'Once Misbah or Younis go, we will be struggling for role models'
Watch and read part one of the interview here
When you gave up the game, was there a sense of relief at that time, and did you think you would stay involved with cricket in this capacity? How did the idea of coaching germinate in your mind?
I always wanted to stay around the game - this is all I know. When I left cricket, I went away for a year and then I started coming back into the media side and I did commentary. I did a bit of coaching, but more media [work].
Then I felt that I can make things better in Pakistan cricket. In 2009, I put in my application for the [coach's position]. I did a couple of courses and I got the job. And I enjoyed every bit of it.
Before that, you were bowling coach with Bob Woolmer. There's the famous incident at The Oval where your team was accused of tampering with the ball. Can you think back to those memories?
Yeah, I thought the whole episode was pretty ugly and it was unnecessary of the umpire [to penalise us]. We, the team and the captain, felt that it shouldn't have happened.
More than the five-run penalty, it was the allegation that was ugly. The entire team sat down - Inzamam-ul-Haq was the captain - and decided, this is not fair.
And you were okay with that? You thought the team should have not played?
Look, my view didn't really matter in those days. Bob Woolmer, Shaharyar Khan was there, and then there were a lot of other people there. My say wasn't that important.
This was not new to you. Pakistan went to England in '92, won a series famously and got accused of tampering with the ball. Is it that the skill of reverse swing is not understood?
I think this art is not really understood. There are some who have understood - [Lasith] Malinga, Darren Gough, there are lot of others who have done it. [Mohammed] Shami, the youngster from India, has understood. I think people don't realise that it's not only the shape of the ball or the condition of the ball. It has a lot to do with your action and the speed with which you bowl. I feel it's still not really being utilised. If you look around at the fast bowlers, there are many conventional fast bowlers with a very easy action. It needs a certain kind of action to be more and more effective and more useful.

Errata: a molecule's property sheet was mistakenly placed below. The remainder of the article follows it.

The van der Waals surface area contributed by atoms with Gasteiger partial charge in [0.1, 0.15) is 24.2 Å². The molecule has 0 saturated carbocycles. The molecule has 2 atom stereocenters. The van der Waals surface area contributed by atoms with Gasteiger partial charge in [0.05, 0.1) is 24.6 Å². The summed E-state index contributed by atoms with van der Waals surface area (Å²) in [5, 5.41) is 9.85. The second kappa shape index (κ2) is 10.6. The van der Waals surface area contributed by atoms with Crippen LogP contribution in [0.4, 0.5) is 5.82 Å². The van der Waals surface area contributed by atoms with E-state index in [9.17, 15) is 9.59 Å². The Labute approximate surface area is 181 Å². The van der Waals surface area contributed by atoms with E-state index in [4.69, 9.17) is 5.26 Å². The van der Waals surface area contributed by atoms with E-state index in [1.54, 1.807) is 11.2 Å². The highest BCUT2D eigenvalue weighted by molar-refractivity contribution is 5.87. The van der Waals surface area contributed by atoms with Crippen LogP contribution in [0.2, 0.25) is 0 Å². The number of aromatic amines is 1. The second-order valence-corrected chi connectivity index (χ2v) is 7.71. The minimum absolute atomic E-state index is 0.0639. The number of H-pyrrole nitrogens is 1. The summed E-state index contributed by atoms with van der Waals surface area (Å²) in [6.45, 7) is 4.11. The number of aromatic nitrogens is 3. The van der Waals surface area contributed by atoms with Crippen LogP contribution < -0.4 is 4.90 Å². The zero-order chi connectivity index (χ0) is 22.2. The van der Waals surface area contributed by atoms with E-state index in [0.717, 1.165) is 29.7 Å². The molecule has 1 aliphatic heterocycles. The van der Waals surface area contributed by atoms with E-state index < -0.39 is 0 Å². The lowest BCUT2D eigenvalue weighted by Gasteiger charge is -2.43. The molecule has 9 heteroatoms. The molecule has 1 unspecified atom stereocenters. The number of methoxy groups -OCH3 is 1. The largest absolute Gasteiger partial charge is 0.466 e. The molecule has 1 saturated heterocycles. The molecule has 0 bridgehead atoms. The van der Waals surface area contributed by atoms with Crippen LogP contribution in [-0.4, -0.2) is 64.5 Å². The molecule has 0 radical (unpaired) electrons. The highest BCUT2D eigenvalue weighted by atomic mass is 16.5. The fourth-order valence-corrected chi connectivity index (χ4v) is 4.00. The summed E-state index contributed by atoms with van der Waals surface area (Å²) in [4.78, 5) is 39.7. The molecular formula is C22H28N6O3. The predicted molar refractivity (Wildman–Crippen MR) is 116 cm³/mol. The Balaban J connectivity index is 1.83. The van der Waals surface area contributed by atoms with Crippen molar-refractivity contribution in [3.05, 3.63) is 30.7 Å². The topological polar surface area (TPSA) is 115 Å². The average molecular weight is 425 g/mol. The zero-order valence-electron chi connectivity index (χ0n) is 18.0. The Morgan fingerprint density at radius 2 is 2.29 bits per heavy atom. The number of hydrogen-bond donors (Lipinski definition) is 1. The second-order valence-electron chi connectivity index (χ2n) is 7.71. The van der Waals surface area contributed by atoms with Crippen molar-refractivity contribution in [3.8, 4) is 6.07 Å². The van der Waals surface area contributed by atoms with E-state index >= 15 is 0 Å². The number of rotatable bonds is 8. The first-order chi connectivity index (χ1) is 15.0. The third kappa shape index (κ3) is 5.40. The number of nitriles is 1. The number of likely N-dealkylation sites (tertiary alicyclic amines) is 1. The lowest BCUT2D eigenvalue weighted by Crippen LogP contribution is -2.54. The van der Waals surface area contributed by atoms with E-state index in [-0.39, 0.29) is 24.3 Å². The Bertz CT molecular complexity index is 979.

Is that something that comes from the bylanes of Pakistan? How did you learn?
More fast bowlers from the subcontinent have come from Pakistan - that's why probably you relate this to Pakistan. But it's a subcontinent thing, because we play on very, very dry and slow and dusty pitches, where the ball gets scuffed up very quickly. When I was in the Under-19 team, I used to know how to reverse. It is something you learn when you play on those sort of surfaces.
At Lord's in 2010, when the no-ball incident happened, you had a conversation with Mohammad Amir about the actual delivery.
When it happened, we were in a very good situation. That was the first morning of the Test match and England were five down. I sort of asked him, "What the hell was that?" There were couple of no-balls, and not small no-balls, they were huge no-balls.
Because he was not someone who had a history of bowling no-balls.
Yeah, that was more surprising for me. In the court, they asked me the same question you're asking, and I asked him the same question.
Salman Butt, of course, jumped in and he said: I told him to do it because Jonathan Trott was coming down the track, and I said, just bang in a couple short, don't worry about the no-ball. This is the answer I got from the captain and the bowler, and I bought it, you know. If a captain tells you that this is a tactic, you will say, yeah okay, fair enough. They were five down for 50-odd runs - happy days.
When the news breaks, as coach and as someone who has gone through this in the past yourself, was there a sick feeling in your stomach that there is something terribly wrong here, or was your first instinct, "No, this can't be true. I trust my boy"? It was sickening not only to me, but to the entire unit. Yawar Saeed, the manager, was very upset. We all were very upset. We couldn't really play the next day. At one stage, I thought: do I really want to carry on with this whole thing? Then I went back and spoke to my family and I couldn't really leave the team at the time. It's not their fault. It's maybe one or two who have done it, but the rest don't deserve all this. If I leave now it's going to get worse. Then Misbah took over and we did extremely well after that.